Seventeenth Sunday after Pentecost

“The parents have eaten sour grapes, and the children’s teeth are set on edge.”1

Matthew 21:28
"A man had two sons; he went to the first and said, 'Son, go and work in the vineyard today.'" Photo by jose alfonso sierra on Unsplash; licensed under CC0.

September 27, 2020

First Reading
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Commentary on Ezekiel 18:1-4, 25-32

“The parents have eaten sour grapes, and the children’s teeth are set on edge.”1

We may never have eaten a sour grape or know exactly what it means to have our teeth set on edge, but we get the gist of the proverb: children suffer the consequences of their parents’ actions. The proverb was probably used by the exiles to exonerate themselves of responsibility for their situation: they are not in exile through any fault of their own but rather are suffering for the sins of their ancestors.

Certainly Ezekiel has pointed to Israel’s long history of rebellion against God, beginning before they even left Egypt (Ezekiel 20). Yet through a long legal disputation that challenges Israelite conceptions of intergenerational guilt and punishment, Ezekiel argues that righteous children do not suffer for their parents’ wickedness; nor do wicked children benefit from their parent’s righteousness. Somewhat surprisingly, Ezekiel’s audience does not willingly give up their predictable calculus of guilt and punishment. The real riddle of this reading is why the people prefer their proverb, and not God’s offer of life.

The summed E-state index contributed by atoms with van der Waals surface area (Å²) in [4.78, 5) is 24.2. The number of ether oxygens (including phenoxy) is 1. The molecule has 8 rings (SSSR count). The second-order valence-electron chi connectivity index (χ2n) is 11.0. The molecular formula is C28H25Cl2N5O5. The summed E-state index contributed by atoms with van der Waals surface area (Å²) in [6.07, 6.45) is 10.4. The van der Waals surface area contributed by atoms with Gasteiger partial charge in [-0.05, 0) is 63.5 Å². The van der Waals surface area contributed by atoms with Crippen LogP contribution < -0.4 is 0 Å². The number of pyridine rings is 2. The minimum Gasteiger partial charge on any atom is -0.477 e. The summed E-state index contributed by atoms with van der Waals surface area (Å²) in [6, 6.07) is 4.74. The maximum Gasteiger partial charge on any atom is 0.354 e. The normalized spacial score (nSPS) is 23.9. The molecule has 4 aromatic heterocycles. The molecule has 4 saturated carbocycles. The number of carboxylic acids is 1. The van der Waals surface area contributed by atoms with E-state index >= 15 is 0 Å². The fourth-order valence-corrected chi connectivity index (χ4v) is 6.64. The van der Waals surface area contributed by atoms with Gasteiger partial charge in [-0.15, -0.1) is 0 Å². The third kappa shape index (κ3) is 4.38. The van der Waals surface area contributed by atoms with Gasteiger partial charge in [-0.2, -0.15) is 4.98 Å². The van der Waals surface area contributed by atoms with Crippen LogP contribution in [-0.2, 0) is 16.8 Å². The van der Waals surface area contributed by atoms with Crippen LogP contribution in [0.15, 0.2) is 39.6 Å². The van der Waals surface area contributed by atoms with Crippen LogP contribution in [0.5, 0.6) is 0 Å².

In an earlier study of this text, I followed the lead of most commentators, who suggested that the problem was not the proverb but its use by the exiles to exonerate themselves of guilt. It’s hard to find fault with the truism that children usually do suffer from their parents’ mistakes. Ancient Israel embedded its own communal experience of intergenerational guilt and punishment in its understanding of God’s justice, which “visits the iniquity of the parents upon the children and the children’s children, to the third and the fourth generation” (Exodus 34:7). Although we no longer attribute children’s suffering to the hand of God, we do recognize the impact of family violence on subsequent generations. After all, it’s the stuff of southern novels and the bread and butter of psychotherapists.

But when God rejects the proverb, the issue is not how it’s used, but that it’s used at all. Against the fated inevitability of inheriting and suffering from a parent’s guilt, God proposes an alternative understanding of the nature of justice by grounding it in his identity as the sovereign creator of life. Just how that conviction breaks the inevitable cycle of sin and punishment, however, remains an open question, since it remains tightly bound to a strict doctrine of retribution: “Know that all lives are mine; the life of the parent as well as the life of the child is mine: it is only the person who sins that shall die” (18:4).

Although 18:5-24 are omitted from the lectionary reading, these verses are an important stage in the argument leading to the final appeal of 18:25-32. In a series of legal rulings describing the deeds of a righteous father, his wicked son, and the righteous grandson, Ezekiel breaks the basic premise of the proverb. A wicked son does not benefit from his father’s righteousness, nor does he jeopardize his son’s chance at life.